I set out yesterday morning at 5:15AM in the dark and in a steady downpour to run in the NYRR 50th Anniversary Run - a 5 mile race in Central Park. I've been remarkably blessed this year in that I've not had to run in the rain or cancel workouts due to weather, but that certainly wasn't the case yesterday.
As a result of the weather a race that would otherwise have had 5,000 runners had fewer than 2,000, but still a large number given the time and the conditions.
I jogged down to the start of the race in front of Tavern on The Green, timing things so I'd end up at the start line with as little time as possible before the race got under way. After spending about 5 minutes huddled under some tall trees with fellow runners, I moved over to my starting corral for the pre-race announcements. The rain tapered down to light sprinkles as we got underway, which was obviously a big relief. There was a bit - and I emphasize a bit, not a lot - of a festive air given that the run was to commemorate an anniversary and that people were a little giddy to be out running a race at 5:30 in the morning.
I set out hoping to improve on the time of my last 5 mile race, the Fred Lebow classic, which was my first NYRR race of the year - way back in January. I finished the Lebow in 41:51 (8:22 per mile) and figured with all the mileage I've put in of late that improving would not be a big problem. I ultimately finished in 38:16, good for a 7:39 pace - just slightly slower than the 7:32 per mile pace for a recent 3 mile race.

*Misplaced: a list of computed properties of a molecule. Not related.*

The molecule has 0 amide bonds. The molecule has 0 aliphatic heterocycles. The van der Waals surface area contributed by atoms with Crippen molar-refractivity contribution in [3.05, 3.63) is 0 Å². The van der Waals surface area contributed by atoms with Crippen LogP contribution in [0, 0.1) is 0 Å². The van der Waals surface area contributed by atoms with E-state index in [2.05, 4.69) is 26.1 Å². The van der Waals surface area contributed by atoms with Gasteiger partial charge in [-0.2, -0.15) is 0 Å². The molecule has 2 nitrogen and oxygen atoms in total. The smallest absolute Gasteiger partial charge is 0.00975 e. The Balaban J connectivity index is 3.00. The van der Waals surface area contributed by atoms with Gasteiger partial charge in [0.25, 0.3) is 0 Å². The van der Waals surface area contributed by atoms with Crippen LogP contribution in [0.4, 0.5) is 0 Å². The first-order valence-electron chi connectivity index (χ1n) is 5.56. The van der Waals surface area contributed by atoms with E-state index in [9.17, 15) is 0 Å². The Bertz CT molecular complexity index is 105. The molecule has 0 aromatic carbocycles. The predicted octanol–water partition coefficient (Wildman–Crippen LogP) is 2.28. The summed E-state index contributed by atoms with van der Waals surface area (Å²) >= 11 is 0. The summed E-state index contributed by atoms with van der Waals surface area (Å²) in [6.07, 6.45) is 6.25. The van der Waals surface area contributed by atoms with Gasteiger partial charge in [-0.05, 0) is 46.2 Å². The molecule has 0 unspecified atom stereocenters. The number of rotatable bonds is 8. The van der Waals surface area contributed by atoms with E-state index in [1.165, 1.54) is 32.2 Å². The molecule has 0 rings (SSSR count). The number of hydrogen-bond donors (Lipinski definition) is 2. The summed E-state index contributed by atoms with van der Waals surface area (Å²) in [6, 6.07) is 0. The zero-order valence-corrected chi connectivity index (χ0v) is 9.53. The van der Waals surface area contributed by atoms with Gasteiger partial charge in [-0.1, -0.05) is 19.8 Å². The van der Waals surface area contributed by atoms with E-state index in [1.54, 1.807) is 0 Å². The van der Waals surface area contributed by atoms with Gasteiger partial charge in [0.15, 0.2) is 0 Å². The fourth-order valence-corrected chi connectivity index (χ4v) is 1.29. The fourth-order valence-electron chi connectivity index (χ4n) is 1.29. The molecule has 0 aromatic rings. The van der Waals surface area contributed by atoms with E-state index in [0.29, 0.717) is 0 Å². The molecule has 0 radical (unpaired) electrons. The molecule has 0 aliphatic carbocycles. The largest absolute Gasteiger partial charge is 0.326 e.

Here's how I'd sum up the race:
Mile 1: ran it in 7:15 (the benefit of being cold and wet). Imagined I would not be able to maintain that pace for the duration.
Mile 2: Cat Hill on the east side of the park (see previous post on My Nemesis for further details). Slowed down to 7:42, what with the big hill and all.
Mile 3: shoes started to make squishing noises. Finished in 7:32.
Mile 4: crossing the park on the 102nd street transverse from east to west. Got some water at the 'Fluid Station' and walked while I drank. Slowest mile at 8:17. Spent time wondering thinking about my goal for the Chicago Marathon in October: to finish or to achieve a specific time. Most of the books say first-time marathoners should just aim to finish. Don't know about that. One of the guides says you can project your marathon time by taking 2x a half-marathon and adding something like 10 or 20 minutes; that would put me in the neighborhood of 4 hours, which would be a cool goal.
Mile 5: Spent most of this mile wondering why I put myself through all of this and trying to get a good breath. Felt like I was in home territory being on the west side of the park. The end came sooner than I expected and I was pleasantly surprised to finish mile 5 in 7:27.
I felt like junk (physically) when I finished but was pleased with the result and felt great to have finished a hard race before 6:15 in the morning. I did the typical post-race routine - got the ChampionChip clipped and grabbed water, a banana, and some wet(ish) bagels to take home.
On reviewing the results posted to the NYRR website, I saw that in spite of the pretty decent pace, my showing overall wasn't so great. I finished 463rd out of 1,789 runners overall; 385th out of 1,001 males; and 65th out of 168 males over 40. My thinking is that given the weather, many of the less serious runners did not show up and therefore the overall level of competition was higher than it would otherwise have been. I did manage to improve my age-graded performance percentage to 59.4%, which is the best result yet of all 7 races I've done this year. The age-graded performance percentage is an indicator of how your time in the specific distance compares to an age and gender-specific world record performance. 70% is considered regional class, 80% national class, and 90% world class. My previous best was 59.2%. Since 70% for a 41 year-old male is about 6:30 per mile, I probably don't have to worry about that any time soon!
All in all, a great way to start a day.
P.S. Here's another runner/blogger's take on the race: Pigtails Flying.